Iraq Court Sentences Four to Death for Joining ISIS

April 21, 2019 Updated: April 21, 2019

BAGHDAD—An Iraqi court has sentenced four people to death by hanging for belonging to the ISIS terrorist group and committing terrorist crimes in Iraq and Syria, a judiciary statement said on Sunday, April 21.

The four men, wanted by Iraqi authorities, were handed to Iraq by the U.S.-backed Syrian Democratic Forces (SDF), the statement said.

A Baghdad criminal court convicted them for joining ISIS and “carrying out criminal operations that targeted innocent civilians with the aim of undermining peace and stability in Iraq and Syria.”

A judicial source said the four men were Iraqi.

In February, Iraq’s military said the SDF had handed 280 Iraqi and foreign detainees to Baghdad.

Fighters of Syrian Democratic Forces (SDF) stand together near the village of Baghouz, Deir Al Zor province, Syria, on March 1, 2019. (Rodi Said/Reuters)

Thousands of foreigners have fought on behalf of ISIS in Iraq and Syria since at least 2014. Many foreign women came—or were brought—from overseas to join the terrorists.

Iraqi courts are relying on counter-terrorism laws to prosecute thousands of suspects, including foreigners, for joining the ultra-hardline jihadist group.

An #Iraqi court has sentenced four members of the #Islamic_State militant group to death by hanging over their involvement in terrorist attacks in #Iraq and #Syria.

Posted by Iraqi News on Sunday, April 21, 2019

ISIS captured a third of Iraq in 2014 but was largely defeated both there and in neighboring Syria where U.S.-backed forces proclaimed last month the capture of ISIS last territory, eliminating its rule over a self-proclaimed “caliphate”.

Baghouz enclave-fighting on in Syria's last enclave
Women and children evacuated from the ISIS terrorist state group’s embattled holdout of Baghouz arrive at a screening area held by the US-backed Kurdish-led Syrian Democratic Forces (SDF), in the eastern Syrian province of Deir Ezzor, on March 6, 2019. (Bulent KILIC/AFP)

Bosnia Detains ISIS Fighter From Syria

A Bosnian national suspected of fighting for ISIS in Syria has been transferred to Bosnia and put in detention, Bosnia’s prosecutor’s office said on Saturday, April 20.

After the collapse of the ISIS self-declared caliphate in Syria and Iraq, countries around the world are wrestling with how to handle militants and their families seeking to return.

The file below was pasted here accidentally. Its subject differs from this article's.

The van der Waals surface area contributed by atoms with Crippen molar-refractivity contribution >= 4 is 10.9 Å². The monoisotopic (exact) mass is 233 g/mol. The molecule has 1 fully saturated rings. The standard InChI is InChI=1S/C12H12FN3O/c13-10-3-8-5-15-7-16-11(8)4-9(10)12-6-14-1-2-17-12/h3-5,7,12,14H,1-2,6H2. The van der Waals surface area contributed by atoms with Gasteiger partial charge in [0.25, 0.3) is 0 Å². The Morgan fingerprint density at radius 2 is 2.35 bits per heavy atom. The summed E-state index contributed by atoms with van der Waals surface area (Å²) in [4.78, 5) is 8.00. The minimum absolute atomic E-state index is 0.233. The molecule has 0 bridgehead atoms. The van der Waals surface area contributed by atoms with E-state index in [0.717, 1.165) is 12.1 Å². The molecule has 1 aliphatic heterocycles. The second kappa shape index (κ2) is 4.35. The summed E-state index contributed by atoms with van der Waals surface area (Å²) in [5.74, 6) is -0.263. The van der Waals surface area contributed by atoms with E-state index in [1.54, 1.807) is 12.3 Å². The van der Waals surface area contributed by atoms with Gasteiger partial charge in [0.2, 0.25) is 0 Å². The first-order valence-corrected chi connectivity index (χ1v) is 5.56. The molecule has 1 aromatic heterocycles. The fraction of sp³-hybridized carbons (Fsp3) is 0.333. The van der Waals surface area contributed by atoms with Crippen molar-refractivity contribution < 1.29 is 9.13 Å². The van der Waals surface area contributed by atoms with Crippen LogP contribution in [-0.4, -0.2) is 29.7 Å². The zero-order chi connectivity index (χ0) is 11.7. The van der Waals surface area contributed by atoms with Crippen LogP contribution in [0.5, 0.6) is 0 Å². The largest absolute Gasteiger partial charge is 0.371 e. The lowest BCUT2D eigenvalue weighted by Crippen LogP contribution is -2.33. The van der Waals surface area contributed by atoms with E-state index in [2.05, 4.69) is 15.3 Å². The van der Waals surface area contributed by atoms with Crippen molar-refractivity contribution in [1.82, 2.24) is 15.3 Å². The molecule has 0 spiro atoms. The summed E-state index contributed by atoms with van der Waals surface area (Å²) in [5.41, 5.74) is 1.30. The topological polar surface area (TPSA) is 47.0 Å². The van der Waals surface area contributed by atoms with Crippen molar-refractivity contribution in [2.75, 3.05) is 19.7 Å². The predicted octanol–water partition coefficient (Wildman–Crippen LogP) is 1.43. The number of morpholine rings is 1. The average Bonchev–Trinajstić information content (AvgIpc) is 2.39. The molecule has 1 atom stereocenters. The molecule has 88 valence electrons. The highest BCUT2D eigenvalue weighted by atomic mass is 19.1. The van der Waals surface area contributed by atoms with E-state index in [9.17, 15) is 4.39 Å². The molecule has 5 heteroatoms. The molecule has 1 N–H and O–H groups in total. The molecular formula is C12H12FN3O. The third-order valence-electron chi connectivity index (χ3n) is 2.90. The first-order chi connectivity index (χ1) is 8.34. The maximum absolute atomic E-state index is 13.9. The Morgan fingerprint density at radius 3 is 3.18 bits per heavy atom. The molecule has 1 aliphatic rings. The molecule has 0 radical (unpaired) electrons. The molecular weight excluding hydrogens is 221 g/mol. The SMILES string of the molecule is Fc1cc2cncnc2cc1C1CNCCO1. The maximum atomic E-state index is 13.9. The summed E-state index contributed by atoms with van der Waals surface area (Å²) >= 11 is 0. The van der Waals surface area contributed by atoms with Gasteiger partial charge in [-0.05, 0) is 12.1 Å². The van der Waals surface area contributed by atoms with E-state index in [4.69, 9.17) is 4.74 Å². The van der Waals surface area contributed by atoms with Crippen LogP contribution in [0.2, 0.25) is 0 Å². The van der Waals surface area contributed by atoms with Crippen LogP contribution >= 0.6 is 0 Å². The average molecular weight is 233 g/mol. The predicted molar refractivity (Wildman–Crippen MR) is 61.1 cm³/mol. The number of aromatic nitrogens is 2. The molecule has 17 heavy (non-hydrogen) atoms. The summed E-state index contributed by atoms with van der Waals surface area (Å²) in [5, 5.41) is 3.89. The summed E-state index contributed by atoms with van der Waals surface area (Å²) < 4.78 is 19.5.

“I.C, 24, is suspected for criminal acts of organizing a terrorist group, illegal formation and of joining foreign paramilitary or para-police formations, and terrorism,” the prosecutor’s office said in a statement.

Bosnia’s state court has tried and convicted 46 people who have returned from Syria or Iraq in the past few years.

Local media identified the man as Ibro Cufurovic from the northwestern town of Velika Kladusa who, along with Armin Curt, 22, from Sarajevo, had been detained by the Kurdish militia more than a year ago.

The prosecution outlined the assistance of the United States in bringing the man back. The United States is the ally of the Kurdish militia operating in northern Syria.

A U.S. army vehicle supporting the Syrian Democratic Forces (SDF) in Hajin, in the Deir Ezzor province, eastern Syria, on Dec. 15, 2018. (Delil Souleiman/AFP/Getty Images)
A U.S. army vehicle supporting the Syrian Democratic Forces (SDF) in Hajin, in the Deir Ezzor province, eastern Syria, on Dec. 15, 2018. (Delil Souleiman/AFP/Getty Images)

According to Bosnian intelligence, 241 adults and 80 children left Bosnia or the Bosnian diaspora in 2012-2016 for Syria and Iraq, where 150 more children were born. About 100 adults, including 49 women, remained there while at least 88 have been killed or died.

Several women with children, including the Cufurovic’s wife, have pleaded with the Bosnian authorities to be allowed to return home but there is still no clear policy in place on how to deal with them because their children do not hold Bosnian citizenship.

Also on Saturday, another Balkan state, Kosovo, brought back 110 of its citizens from Syria including fighters and 74 children.

By Ahmed Rasheed and Daria Sito-Sucic